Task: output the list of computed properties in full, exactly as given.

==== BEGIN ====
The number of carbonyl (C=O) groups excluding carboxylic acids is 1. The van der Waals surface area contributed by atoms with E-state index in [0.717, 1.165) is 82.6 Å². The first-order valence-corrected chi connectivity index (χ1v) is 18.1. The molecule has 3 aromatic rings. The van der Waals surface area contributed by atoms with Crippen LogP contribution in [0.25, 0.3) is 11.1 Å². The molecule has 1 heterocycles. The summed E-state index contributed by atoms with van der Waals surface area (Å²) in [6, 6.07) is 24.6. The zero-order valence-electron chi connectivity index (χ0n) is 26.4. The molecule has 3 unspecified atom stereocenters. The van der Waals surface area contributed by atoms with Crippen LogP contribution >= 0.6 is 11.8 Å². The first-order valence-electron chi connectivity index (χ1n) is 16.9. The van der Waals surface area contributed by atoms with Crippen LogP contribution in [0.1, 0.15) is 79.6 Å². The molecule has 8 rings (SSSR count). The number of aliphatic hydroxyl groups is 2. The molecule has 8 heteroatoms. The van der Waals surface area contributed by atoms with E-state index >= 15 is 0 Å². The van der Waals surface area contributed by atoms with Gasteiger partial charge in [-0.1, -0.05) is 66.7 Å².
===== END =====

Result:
The number of carbonyl (C=O) groups excluding carboxylic acids is 1. The van der Waals surface area contributed by atoms with E-state index in [0.717, 1.165) is 82.6 Å². The first-order valence-corrected chi connectivity index (χ1v) is 18.1. The molecule has 3 aromatic rings. The van der Waals surface area contributed by atoms with Crippen LogP contribution in [0.25, 0.3) is 11.1 Å². The molecule has 1 heterocycles. The summed E-state index contributed by atoms with van der Waals surface area (Å²) in [6, 6.07) is 24.6. The zero-order valence-electron chi connectivity index (χ0n) is 26.4. The molecule has 3 unspecified atom stereocenters. The van der Waals surface area contributed by atoms with Crippen LogP contribution >= 0.6 is 11.8 Å². The first-order valence-electron chi connectivity index (χ1n) is 16.9. The van der Waals surface area contributed by atoms with Crippen LogP contribution in [0.1, 0.15) is 79.6 Å². The molecule has 8 rings (SSSR count). The number of aliphatic hydroxyl groups is 2. The molecule has 8 heteroatoms. The van der Waals surface area contributed by atoms with E-state index >= 15 is 0 Å². The van der Waals surface area contributed by atoms with Gasteiger partial charge in [-0.1, -0.05) is 66.7 Å².